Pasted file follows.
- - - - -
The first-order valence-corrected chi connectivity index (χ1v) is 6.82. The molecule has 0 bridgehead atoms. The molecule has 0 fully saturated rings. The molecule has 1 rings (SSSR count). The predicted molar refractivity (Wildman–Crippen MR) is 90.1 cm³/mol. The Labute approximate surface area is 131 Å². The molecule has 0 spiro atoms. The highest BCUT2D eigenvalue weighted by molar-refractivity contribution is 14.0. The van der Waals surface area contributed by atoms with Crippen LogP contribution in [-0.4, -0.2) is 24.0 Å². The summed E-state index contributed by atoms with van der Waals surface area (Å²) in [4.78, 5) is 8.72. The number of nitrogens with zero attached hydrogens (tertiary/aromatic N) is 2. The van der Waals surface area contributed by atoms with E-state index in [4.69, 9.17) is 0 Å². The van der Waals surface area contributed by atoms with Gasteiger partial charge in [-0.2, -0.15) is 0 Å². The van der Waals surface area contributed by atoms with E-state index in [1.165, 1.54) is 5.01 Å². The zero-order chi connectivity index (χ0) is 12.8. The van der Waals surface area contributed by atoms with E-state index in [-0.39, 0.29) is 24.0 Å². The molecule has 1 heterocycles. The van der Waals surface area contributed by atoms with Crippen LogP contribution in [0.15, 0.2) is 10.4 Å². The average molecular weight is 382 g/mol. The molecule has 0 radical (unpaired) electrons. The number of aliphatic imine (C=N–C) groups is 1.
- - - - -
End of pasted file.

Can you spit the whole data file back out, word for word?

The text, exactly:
The first-order valence-corrected chi connectivity index (χ1v) is 6.82. The molecule has 0 bridgehead atoms. The molecule has 0 fully saturated rings. The molecule has 1 rings (SSSR count). The predicted molar refractivity (Wildman–Crippen MR) is 90.1 cm³/mol. The Labute approximate surface area is 131 Å². The molecule has 0 spiro atoms. The highest BCUT2D eigenvalue weighted by molar-refractivity contribution is 14.0. The van der Waals surface area contributed by atoms with Crippen LogP contribution in [-0.4, -0.2) is 24.0 Å². The summed E-state index contributed by atoms with van der Waals surface area (Å²) in [4.78, 5) is 8.72. The number of nitrogens with zero attached hydrogens (tertiary/aromatic N) is 2. The van der Waals surface area contributed by atoms with E-state index in [4.69, 9.17) is 0 Å². The van der Waals surface area contributed by atoms with Gasteiger partial charge in [-0.2, -0.15) is 0 Å². The van der Waals surface area contributed by atoms with E-state index in [1.165, 1.54) is 5.01 Å². The zero-order chi connectivity index (χ0) is 12.8. The van der Waals surface area contributed by atoms with E-state index in [-0.39, 0.29) is 24.0 Å². The molecule has 1 heterocycles. The van der Waals surface area contributed by atoms with Crippen LogP contribution in [0.15, 0.2) is 10.4 Å². The average molecular weight is 382 g/mol. The molecule has 0 radical (unpaired) electrons. The number of aliphatic imine (C=N–C) groups is 1.